Abstract: Seemingly integral to the human experience, the idea of wisdom is such an intriguing idea in human science inquiry that it has been explored by several science writers and by many artists. Using speculative fiction as both an example and as an exploratory tool, this paper attempts to theorize a robust definition of wisdom within human science research and in the literary arts-as-inquiry. Utilizing a systemic approach and suggesting that the knowledge added to the human experience by the artist cannot always be quantified nor qualified within spoken language but is an example of lived experience within the “systemic coherences” between emotion, thought, and animal living described by Maturana and Bunnell (1997), a part of the natural process of living.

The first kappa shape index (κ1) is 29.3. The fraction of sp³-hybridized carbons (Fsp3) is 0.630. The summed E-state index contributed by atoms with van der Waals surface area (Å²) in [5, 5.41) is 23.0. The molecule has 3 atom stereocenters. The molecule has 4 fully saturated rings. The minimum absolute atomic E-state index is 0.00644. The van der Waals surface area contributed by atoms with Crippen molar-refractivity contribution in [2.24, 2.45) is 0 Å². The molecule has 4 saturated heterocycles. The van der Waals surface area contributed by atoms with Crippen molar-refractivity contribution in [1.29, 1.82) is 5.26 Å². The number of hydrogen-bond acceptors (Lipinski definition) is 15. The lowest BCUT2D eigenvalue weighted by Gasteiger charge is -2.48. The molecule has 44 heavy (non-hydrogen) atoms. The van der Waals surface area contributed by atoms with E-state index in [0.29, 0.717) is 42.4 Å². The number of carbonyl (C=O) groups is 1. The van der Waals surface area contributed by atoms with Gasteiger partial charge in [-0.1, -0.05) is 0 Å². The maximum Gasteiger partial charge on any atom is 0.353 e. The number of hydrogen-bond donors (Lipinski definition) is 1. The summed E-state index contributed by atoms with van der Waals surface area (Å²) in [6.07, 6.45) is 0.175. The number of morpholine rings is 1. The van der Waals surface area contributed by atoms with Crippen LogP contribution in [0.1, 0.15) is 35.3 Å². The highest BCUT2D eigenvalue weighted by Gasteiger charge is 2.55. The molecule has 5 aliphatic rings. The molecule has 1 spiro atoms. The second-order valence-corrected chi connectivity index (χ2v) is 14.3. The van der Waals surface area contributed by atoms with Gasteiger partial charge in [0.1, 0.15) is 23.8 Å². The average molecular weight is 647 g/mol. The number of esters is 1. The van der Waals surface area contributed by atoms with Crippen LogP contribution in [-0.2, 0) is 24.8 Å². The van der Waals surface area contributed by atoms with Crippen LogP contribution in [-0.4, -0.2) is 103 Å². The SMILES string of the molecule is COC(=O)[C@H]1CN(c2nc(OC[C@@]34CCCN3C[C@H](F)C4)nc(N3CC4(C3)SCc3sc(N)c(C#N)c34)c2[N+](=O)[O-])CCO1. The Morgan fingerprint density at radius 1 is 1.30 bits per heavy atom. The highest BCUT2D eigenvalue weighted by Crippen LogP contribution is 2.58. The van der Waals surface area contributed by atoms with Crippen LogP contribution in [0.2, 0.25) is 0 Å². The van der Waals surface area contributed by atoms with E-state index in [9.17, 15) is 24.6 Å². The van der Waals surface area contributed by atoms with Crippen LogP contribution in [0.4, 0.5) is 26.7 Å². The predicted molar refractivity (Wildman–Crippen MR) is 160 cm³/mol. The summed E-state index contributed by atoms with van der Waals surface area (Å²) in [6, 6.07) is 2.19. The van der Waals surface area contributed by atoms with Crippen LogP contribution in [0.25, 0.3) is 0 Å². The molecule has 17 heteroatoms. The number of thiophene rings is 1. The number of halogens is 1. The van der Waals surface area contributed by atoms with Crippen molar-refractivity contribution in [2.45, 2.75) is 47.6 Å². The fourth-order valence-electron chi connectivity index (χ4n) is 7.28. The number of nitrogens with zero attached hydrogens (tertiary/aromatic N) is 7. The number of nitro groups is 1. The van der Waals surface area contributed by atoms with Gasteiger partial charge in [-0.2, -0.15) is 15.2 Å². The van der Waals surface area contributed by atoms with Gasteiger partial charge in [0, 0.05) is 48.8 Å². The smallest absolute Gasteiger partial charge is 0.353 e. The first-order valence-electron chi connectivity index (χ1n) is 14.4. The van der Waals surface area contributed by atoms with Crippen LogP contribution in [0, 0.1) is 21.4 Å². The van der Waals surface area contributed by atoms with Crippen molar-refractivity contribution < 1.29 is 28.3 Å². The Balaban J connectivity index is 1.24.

Abstract: The genre of what is currently known as speculative fiction covers a range of material from “near-future” scenarios to fantasy fiction and, of course, science fiction. Such seemingly disparate story forms as the film Johnny Mnemonic to the phantasmagorias of dark romance and gothic novels, the alternate realities of Tepper, the heroic fantasy literature of Tolkien and C. S. Lewis and the science fiction world building of writers like Isaac Asimov, C. J. Cherryh, Le Guin or Poul Anderson all belong to speculative fiction. A large pool of material and none of it falls into the “mainstream” American “high art” of realism. It remains (along with other “genre” fiction) the literature of the masses – what would have once been called “penny dreadfuls”, and is somewhat denigrated by “high-art” critics as “escapist”. Speculative fiction is also the most extensively marketed form of creative narrative in existence. Fantasy, in particular, has become a commercial market of profitable, but predictable tales made for the grocery store rack. Le Guin (2001) says of commercialized fantasy, in an interview with Locus Magazine in 2001: Commercial fantasy? It fills a place that romance doesn’t, because romance is so fixated on sexuality. … But a lot of romances are just emotional orgies. Commercial fantasy supplies the same reassurance as romance does, and a lot of the same familiar themes, but at least there is some imagination, at least it’s a slightly different world. (para. 7) Le Guin (2002/2004) also describes marketing best sellers in this tongue-in-cheek manner, ….